The second chapter of Mark’s gospel begins with a rather remarkable story. Jesus was preaching the word of God to people in a crowded house. Some men carried a paralyzed friend to the house, hoping Jesus could help him. However, they could not get to Jesus because of the crowd. Not to be deterred, they tore a hole in the roof and lowered the man into the presence of Jesus. Jesus forgave the man of his sins, and then, to prove that he had the authority to forgive sins, he healed the paralyzed man, who then proceeded to walk out of the place in full view of everyone. This amazed everyone there and prompted them to praise God for the miracle they had just witnessed.
From this episode in Mark we find some important principles about bringing people to Jesus.
First, it requires some work on your part to bring someone to Jesus. It takes time and effort. Make sure you put witnessing on your schedule. If you don’t make it part of your agenda, it probably won’t get done. Let’s roll up our sleeves and get to work.
Second, sometimes it has to be a group effort to bring a person to the Lord. Most of the people that I have seen come to Christ have done so as a result of the efforts of multiple people in the congregation. Working together, we can do so much more than we could if we try to do it all by ourselves.
Third, it might cost something to bring people to Jesus. No doubt there were some practical people in the crowd who wondered who was going to pay for fixing the roof! Sometimes you have to spend money to bring people to Jesus. Let us not spare any expense in our evangelistic efforts. This should be an important part of every church’s budget.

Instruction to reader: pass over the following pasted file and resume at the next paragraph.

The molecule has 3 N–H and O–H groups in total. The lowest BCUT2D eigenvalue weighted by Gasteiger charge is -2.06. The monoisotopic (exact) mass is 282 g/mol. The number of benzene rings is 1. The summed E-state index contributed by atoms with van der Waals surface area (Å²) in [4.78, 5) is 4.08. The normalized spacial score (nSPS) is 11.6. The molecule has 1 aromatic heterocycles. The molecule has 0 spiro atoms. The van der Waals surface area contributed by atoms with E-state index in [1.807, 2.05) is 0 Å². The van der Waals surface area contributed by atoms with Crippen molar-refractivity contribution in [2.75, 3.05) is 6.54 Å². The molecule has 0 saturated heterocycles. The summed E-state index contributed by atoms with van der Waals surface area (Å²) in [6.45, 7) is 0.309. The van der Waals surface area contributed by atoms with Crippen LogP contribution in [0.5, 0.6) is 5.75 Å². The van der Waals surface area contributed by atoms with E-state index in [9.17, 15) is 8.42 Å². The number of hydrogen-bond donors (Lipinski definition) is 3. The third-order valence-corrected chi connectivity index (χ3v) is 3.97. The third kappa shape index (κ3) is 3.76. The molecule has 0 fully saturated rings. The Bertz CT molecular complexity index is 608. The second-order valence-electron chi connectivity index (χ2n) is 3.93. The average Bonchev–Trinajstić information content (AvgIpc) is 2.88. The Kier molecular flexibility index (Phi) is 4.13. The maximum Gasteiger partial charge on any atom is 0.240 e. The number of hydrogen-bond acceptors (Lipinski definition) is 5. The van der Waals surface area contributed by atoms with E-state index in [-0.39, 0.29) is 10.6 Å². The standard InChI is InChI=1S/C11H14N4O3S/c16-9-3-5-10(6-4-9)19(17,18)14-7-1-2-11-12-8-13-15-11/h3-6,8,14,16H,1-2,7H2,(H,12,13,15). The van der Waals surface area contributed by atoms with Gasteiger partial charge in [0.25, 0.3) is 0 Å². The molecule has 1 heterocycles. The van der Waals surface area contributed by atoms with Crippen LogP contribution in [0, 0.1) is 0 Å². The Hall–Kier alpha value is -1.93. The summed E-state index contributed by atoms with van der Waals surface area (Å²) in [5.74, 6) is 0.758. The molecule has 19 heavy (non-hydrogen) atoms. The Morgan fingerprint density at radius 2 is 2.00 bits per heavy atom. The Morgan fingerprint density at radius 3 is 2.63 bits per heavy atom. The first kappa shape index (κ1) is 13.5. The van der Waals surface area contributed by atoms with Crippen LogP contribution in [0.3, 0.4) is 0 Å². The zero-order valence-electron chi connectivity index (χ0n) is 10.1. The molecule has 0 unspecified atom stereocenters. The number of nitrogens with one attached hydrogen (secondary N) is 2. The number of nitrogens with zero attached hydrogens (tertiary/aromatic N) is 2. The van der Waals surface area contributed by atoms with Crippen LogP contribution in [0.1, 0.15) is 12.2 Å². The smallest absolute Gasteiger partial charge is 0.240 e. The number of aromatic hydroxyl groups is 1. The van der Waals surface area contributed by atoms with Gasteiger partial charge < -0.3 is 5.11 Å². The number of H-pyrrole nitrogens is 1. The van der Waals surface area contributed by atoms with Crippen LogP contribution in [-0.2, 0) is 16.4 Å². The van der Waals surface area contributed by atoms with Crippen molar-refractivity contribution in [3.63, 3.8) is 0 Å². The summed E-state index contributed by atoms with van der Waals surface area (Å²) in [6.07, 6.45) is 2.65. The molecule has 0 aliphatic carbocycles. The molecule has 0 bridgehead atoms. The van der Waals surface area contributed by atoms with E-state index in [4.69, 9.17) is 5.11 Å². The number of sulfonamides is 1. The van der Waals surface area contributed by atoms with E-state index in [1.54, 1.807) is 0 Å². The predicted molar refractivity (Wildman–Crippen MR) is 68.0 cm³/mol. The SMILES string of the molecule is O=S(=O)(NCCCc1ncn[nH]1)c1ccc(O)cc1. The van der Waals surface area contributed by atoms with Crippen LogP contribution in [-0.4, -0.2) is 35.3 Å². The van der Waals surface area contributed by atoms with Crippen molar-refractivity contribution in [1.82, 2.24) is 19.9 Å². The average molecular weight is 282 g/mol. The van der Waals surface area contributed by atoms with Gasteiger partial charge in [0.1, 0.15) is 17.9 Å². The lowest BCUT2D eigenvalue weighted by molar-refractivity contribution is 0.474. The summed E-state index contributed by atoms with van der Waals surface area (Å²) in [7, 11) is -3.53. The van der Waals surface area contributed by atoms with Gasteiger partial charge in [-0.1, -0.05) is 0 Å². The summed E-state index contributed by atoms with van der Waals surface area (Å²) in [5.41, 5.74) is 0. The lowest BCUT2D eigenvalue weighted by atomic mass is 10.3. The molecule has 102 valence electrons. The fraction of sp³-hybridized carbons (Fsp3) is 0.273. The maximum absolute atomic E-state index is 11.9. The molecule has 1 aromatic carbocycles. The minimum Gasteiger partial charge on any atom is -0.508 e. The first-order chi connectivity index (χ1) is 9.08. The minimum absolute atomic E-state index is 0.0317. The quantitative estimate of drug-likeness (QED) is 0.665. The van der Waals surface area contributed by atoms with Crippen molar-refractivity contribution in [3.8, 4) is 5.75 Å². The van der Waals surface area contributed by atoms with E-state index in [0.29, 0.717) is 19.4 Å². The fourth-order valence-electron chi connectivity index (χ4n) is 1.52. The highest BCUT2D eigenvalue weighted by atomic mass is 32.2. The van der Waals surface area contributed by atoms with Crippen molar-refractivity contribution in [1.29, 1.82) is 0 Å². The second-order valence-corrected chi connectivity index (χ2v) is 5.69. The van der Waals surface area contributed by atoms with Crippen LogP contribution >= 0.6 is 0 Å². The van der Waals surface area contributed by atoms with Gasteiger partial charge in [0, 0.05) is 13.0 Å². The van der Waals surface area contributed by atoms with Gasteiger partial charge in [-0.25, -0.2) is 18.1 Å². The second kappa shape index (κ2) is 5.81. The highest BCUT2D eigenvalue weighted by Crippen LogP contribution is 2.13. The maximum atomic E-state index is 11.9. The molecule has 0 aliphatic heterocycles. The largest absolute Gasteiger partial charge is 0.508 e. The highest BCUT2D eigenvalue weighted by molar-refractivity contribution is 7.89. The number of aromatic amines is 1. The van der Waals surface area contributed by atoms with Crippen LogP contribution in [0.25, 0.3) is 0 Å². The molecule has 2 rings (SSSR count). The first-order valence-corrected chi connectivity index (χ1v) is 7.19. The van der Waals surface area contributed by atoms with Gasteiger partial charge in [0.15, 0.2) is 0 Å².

Also, let’s not lose sight of the fact that spiritual healing is far more important than physical healing. Jesus immediately addressed the paralyzed man’s greatest need—to be forgiven. For him to be able to walk with God was far more critical than his need to be able to stand on his own two feet. Too often we pray more about physical needs than we do spiritual needs. I visited a church in Myrtle Beach that had a “lost list” printed in their bulletin along with the typical list of people who needed prayers for healing. Let’s never lose sight of the priority of evangelism.
Finally, let’s never underestimate the power of prayer. Some people will resist our efforts to bring them to Jesus. They don’t want to listen to us tell the story of the gospel—the good news that salvation is readily available through the crucified and resurrected Jesus. They politely decline our invitations to attend church services with us. However, no one can stop us from praying for their souls. As we bring them to Jesus in prayer, perhaps their hearts will soften up to the point where they will allow the message of salvation to work its wonders on their soul.
Let’s all be diligent in doing all we can to work together to bring people to Jesus.